That sounds kind of half – baked
The magic of growing up in the theatre wasn’t fully realized until I became a middle aged man.
From garage produced theatre in small town Wisconsin to Los Angeles and now Oregon I learned how to be collaborative, trusting and part of a community. I’ve always been tethered to the theatre community and the people who create art. I now feel this twisted, beautiful tetheredness with Bag&Baggage.
John Patrick Shanley said “Theatre is the safe place to do the unsafe things that need to be done.” Echoes of Mr. Shanley’s voice ring in my ears during the rehearsal process in The Graduate. The things that need to be done start with the story then move through the director and cast until the unsafe things push out to the audience bringing conflict, angst and the entire range of emotions truthfully.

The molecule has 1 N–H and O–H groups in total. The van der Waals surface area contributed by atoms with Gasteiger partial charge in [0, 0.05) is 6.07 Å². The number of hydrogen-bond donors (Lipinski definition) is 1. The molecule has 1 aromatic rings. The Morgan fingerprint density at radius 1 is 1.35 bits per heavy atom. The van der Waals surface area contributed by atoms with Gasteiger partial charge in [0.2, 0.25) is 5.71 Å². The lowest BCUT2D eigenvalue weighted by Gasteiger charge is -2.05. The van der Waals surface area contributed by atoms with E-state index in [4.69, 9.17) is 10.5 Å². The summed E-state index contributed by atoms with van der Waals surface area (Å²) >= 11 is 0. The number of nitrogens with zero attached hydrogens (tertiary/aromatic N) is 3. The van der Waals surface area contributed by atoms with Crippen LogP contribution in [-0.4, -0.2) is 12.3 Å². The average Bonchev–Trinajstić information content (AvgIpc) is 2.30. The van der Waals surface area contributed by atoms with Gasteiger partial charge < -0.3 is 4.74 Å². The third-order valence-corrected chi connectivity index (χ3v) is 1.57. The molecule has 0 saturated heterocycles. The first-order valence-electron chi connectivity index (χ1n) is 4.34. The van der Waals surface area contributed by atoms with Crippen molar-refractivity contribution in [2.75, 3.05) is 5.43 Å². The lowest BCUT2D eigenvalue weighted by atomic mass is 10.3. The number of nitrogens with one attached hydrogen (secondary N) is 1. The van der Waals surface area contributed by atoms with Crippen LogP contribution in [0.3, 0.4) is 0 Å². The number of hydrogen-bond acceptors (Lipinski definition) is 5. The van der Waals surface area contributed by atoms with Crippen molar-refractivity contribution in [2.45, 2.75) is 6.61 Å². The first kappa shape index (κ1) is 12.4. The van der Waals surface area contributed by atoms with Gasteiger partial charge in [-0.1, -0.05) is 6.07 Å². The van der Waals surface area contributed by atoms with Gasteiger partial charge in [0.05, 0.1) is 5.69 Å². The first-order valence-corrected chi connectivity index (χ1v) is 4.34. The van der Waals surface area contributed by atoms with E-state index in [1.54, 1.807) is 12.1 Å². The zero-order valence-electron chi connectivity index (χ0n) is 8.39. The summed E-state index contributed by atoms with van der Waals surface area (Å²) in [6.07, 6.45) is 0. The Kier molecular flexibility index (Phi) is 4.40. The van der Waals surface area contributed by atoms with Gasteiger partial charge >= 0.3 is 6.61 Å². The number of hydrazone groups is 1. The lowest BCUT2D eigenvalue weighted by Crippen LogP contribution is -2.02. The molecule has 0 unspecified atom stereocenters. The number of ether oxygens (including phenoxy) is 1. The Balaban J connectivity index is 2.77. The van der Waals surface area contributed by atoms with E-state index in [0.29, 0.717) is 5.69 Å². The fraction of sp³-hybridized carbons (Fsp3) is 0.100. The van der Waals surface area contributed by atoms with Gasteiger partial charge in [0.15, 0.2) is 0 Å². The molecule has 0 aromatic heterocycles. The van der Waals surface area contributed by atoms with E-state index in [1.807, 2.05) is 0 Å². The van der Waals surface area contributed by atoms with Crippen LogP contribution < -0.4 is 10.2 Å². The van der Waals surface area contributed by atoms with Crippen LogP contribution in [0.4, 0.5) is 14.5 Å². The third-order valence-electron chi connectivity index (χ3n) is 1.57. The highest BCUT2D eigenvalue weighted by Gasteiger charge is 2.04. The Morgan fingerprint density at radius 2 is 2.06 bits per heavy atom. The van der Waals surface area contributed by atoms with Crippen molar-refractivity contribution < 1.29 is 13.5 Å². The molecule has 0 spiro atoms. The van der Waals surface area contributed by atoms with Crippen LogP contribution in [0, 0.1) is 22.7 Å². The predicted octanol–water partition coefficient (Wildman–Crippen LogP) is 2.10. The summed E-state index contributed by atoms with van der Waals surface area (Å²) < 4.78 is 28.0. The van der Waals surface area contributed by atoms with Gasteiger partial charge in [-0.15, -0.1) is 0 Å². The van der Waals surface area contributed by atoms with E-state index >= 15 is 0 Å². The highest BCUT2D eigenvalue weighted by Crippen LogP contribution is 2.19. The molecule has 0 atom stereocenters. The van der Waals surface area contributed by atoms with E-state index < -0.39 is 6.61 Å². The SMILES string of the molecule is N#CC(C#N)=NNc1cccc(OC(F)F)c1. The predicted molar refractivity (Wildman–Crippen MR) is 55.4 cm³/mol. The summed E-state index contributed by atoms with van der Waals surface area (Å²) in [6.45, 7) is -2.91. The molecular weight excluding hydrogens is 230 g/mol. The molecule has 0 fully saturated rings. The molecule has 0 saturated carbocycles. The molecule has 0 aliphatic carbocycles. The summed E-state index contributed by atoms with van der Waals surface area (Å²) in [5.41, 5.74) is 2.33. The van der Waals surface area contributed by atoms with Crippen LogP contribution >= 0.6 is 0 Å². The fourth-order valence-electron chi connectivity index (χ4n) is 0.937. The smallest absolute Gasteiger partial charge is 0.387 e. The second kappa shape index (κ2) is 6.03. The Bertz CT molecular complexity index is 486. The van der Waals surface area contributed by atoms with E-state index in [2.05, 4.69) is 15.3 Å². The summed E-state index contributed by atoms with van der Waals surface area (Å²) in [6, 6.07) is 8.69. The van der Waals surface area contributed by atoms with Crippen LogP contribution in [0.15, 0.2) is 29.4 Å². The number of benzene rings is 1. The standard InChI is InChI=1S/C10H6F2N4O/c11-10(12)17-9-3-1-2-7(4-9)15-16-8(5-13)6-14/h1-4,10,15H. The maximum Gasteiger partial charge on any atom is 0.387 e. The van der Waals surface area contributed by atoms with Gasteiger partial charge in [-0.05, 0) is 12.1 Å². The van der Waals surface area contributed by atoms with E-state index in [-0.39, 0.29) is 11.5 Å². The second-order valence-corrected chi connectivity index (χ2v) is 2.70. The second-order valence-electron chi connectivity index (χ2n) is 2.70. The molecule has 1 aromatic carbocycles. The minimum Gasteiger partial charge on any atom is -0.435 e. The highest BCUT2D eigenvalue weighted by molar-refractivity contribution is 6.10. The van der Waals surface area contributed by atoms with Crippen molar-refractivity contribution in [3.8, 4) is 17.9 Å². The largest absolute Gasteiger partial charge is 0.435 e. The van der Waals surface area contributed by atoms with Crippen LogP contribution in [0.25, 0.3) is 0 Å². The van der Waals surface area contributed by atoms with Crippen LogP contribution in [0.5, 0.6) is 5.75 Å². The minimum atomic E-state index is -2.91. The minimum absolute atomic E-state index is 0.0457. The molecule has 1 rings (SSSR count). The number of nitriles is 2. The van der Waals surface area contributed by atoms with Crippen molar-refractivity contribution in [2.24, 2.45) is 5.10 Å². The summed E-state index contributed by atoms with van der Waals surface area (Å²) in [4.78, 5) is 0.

Mr. Frank Braddock (the guy I’m playing) struggles with these emotions and with the same issues most parents of adult children struggle with. Against the back drop of the civil rights movement, Frank is searching for a touchstone to bring him back to the simplicity of the 1950’s while dealing with the overwhelming frustration his son Ben brings. Braddock loves his son but can’t quite get things right with him as the generation gap widens beyond Frank’s reach.
This production of The Graduate is more than the story and the play. This play is so much more than the other productions I have been a part of. It is about how we experience life and our emotions in the theatre. This theater company with Scott Palmer at the helm has crafted a very meaningful and connective production.
To have this depth of professional theatre completely accessible right here in Washington County is exceptional. It is my hope that you will grab on to this play and continue to ride with Bag&Baggage through this great season of theatre.
Actor, Mr. Braddock